Book Review: Roddy Doyle’s The Commitments

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One of the finest compliments I can pay a book is to say that, while turning the pages, I sometimes forget I’m reading a book. Another excellent comment I can make on a novel is that I managed to read it in one sitting. Both of these statements, I’m happy to say, are true of Roddy Doyle’s The Commitments. Not to give the impression that I forced myself to finish it, mind you. Honestly, I didn’t want to stop until I was done.

When I started this book, though, I knew I was going to have a slight problem. The film version of The Commitments is not only a fine movie, but it’s also one of my favorites. Seriously. It’s in my top ten. So the issue I was going to need to work through was two-fold: I had to avoid comparing the book to the movie, and I was going to have to try and “see” Doyle’s characters as he wrote them, not as their on-screen counterparts. It was difficult at first, but then Doyle’s words worked their magic on me.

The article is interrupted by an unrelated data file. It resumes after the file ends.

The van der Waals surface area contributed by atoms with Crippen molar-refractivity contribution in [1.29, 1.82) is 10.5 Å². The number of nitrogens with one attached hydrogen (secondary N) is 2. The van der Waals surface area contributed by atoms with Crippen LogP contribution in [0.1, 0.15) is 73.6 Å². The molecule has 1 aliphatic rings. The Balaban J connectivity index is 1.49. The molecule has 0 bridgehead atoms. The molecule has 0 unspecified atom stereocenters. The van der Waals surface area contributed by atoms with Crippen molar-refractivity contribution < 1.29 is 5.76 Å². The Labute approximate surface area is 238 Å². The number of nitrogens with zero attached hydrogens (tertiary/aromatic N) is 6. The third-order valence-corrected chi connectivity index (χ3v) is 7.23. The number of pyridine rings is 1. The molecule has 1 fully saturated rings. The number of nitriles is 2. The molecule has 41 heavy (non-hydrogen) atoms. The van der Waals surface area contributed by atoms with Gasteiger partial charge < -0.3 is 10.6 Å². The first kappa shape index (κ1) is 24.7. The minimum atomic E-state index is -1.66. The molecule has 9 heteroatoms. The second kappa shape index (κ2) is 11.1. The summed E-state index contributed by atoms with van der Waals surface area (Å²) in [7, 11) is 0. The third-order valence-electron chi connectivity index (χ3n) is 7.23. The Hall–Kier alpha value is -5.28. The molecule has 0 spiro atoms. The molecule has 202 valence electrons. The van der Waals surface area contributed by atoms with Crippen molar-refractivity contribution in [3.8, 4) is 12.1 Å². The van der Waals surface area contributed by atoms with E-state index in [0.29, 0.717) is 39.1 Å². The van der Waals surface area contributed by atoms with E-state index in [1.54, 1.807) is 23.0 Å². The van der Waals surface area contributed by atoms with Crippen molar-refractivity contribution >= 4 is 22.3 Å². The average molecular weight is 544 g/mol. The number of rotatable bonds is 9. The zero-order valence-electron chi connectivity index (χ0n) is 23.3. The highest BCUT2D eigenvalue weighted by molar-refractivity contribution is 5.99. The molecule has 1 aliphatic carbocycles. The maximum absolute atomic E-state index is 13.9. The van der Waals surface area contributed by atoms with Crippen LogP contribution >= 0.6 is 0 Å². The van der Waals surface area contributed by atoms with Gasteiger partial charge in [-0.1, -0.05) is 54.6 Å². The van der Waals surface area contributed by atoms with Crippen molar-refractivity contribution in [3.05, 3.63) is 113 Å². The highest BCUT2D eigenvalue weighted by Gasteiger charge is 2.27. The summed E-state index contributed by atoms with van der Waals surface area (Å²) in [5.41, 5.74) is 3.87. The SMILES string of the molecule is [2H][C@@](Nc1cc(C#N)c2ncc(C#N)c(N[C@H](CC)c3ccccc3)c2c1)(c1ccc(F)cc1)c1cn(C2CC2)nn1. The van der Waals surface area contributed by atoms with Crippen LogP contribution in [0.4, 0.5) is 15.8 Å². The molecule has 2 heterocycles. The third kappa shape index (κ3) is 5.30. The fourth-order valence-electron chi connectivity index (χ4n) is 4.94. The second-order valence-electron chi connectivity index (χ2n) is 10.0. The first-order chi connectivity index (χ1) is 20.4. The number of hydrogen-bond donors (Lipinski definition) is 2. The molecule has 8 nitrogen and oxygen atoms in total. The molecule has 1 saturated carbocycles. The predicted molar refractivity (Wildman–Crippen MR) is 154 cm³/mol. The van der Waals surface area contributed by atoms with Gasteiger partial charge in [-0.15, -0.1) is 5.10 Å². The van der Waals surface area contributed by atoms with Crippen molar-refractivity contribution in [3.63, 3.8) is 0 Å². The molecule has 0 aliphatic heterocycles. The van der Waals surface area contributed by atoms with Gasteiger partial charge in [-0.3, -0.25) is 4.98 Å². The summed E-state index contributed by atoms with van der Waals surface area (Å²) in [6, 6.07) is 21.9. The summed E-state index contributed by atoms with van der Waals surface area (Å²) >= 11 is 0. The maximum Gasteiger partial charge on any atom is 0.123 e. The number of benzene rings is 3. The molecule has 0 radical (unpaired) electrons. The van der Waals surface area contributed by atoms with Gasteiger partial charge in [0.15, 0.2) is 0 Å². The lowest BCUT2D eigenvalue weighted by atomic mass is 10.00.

Have you got soul? If so, The World’s Hardest Working Band is looking for you. Contact J. Rabbitte, 118, Chestnut Ave., Dublin 21. Rednecks and southsiders need not apply.

With this article sent into the Hot Press classifieds, Dubliner Jimmy Rabbitte, an aspiring music manager and entrepreneur, sets out, along with two of his buddies, bass player Derek and guitarist Outspan, to form a new band, The Commitments, the Saviors of Soul, The Hardest Working Band in the World. Fed up with the popularity of new wave music, Jimmy wants to provide the people of Dublin with something authentic. “All tha’ mushy shite abou’ love an’ fields an’ meetin’ mots in supermarkets and McDonald’s is gone,” he tells Derek and Outspan, “ou’ the fuckin’ window. It’s dishonest…it’s bourgeois.”